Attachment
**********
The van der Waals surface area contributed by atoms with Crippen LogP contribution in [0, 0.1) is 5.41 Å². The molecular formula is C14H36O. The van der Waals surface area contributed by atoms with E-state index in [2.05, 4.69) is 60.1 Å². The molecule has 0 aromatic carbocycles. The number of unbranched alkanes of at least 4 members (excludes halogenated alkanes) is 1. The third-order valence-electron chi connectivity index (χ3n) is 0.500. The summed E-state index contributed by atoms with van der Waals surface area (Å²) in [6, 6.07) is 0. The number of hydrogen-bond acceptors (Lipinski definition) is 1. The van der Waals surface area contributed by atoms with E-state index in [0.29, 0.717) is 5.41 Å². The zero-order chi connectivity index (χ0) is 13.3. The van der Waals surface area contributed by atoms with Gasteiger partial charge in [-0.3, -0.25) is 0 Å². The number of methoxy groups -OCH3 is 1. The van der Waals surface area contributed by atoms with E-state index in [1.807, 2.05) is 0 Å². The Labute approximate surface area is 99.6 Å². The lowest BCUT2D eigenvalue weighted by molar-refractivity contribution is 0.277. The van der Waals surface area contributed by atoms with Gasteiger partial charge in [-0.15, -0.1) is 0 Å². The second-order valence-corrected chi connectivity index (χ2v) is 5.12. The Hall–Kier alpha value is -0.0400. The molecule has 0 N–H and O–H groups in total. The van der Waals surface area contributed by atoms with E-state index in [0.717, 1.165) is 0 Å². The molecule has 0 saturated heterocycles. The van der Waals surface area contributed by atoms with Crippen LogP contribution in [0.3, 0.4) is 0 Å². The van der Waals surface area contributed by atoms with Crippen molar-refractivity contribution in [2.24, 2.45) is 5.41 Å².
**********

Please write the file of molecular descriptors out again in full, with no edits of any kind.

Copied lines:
The van der Waals surface area contributed by atoms with Crippen LogP contribution in [0, 0.1) is 5.41 Å². The molecular formula is C14H36O. The van der Waals surface area contributed by atoms with E-state index in [2.05, 4.69) is 60.1 Å². The molecule has 0 aromatic carbocycles. The number of unbranched alkanes of at least 4 members (excludes halogenated alkanes) is 1. The third-order valence-electron chi connectivity index (χ3n) is 0.500. The summed E-state index contributed by atoms with van der Waals surface area (Å²) in [6, 6.07) is 0. The number of hydrogen-bond acceptors (Lipinski definition) is 1. The van der Waals surface area contributed by atoms with E-state index in [0.29, 0.717) is 5.41 Å². The zero-order chi connectivity index (χ0) is 13.3. The van der Waals surface area contributed by atoms with Gasteiger partial charge in [-0.3, -0.25) is 0 Å². The number of methoxy groups -OCH3 is 1. The van der Waals surface area contributed by atoms with E-state index in [1.807, 2.05) is 0 Å². The Labute approximate surface area is 99.6 Å². The lowest BCUT2D eigenvalue weighted by molar-refractivity contribution is 0.277. The van der Waals surface area contributed by atoms with Gasteiger partial charge in [-0.15, -0.1) is 0 Å². The second-order valence-corrected chi connectivity index (χ2v) is 5.12. The Hall–Kier alpha value is -0.0400. The molecule has 0 N–H and O–H groups in total. The van der Waals surface area contributed by atoms with E-state index in [0.717, 1.165) is 0 Å². The molecule has 0 saturated heterocycles. The van der Waals surface area contributed by atoms with Crippen LogP contribution in [0.3, 0.4) is 0 Å². The van der Waals surface area contributed by atoms with Crippen molar-refractivity contribution in [2.24, 2.45) is 5.41 Å².